"The August 2012 report by the National Resources Defense Council (US) revealed that abount 19.5 Billion Kilograms of food is thrown away by grocery stores each year in the US.

"To combat waste in the UK, Sainsbury’s is determined to make use of any fruit and vegetables that meets regulations and taste standards, and have been encouraging their consumers to do the same.

"Sainsbury’s spokesperson, Judith Batchelar said that Sainsbury’s would be using the less attractive produce in all of their freshly prepared meals and bakery products.

"Ms Batchelar said that she hoped consumers would make the most of British crops and help reduce waste, despite of the sometimes unusual appearances the fruit and vegetables might have.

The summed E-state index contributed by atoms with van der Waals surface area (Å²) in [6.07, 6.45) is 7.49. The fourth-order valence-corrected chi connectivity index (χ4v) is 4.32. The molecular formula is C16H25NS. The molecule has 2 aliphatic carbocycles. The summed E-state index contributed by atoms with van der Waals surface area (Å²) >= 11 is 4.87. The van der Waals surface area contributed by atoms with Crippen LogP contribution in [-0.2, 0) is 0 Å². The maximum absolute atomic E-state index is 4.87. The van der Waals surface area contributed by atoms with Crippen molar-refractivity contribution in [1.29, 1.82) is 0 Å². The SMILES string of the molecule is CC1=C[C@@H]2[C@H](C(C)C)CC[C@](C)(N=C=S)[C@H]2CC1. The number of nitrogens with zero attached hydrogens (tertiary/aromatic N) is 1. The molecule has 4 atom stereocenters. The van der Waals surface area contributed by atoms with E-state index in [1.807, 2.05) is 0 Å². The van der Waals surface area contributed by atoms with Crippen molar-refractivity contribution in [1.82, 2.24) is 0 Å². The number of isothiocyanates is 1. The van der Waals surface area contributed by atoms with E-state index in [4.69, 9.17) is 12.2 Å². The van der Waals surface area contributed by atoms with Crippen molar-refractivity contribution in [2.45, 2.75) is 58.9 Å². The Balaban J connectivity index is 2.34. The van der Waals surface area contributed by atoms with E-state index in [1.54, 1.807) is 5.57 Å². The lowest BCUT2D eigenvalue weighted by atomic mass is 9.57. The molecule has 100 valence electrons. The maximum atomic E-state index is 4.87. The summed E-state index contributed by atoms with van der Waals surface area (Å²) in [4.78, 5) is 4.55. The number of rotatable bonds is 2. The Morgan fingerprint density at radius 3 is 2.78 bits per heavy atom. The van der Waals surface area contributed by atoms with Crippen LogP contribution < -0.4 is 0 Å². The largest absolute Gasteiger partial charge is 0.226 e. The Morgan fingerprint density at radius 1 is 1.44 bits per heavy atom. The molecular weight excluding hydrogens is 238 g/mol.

"Similarly, US supermarket chain Stop and Shop has implemented strategies to reduce fresh produce waste. Stop and Shop proved that waste was not just a part of the business, saving $100 Million dollars annually by implementing some changes in their 550 US stores.

"Former CEO of Stop and Shop, Jose Alvarez, said that they significantly altered perishable display areas to showcase only a small amount of product, reducing the amount of waste."

Friday, October 5, 2012

Jack LaLanne: Time to Remodel (Your Body)

Here's our October dose of Jack LaLanne, a great man who spoke the truth and wasn't interested in quick fixes (or sound bites). If you are receiving The Delicious Truth via email, click here to view Jack's "Time to Remodel" message. Have a nice weekend. 

Thursday, October 4, 2012

TV and Radio Ads Supporting Prop 37 & Our Right to Know

Since the Big Chemical and Big Food companies are outspending the little guys about seven to one in the battle over Proposition 37 in California, I figured I'd narrow the gap a bit by providing a free venue for one television commercial and one radio ad that support Prop 37 and the public's right to know what's in our food.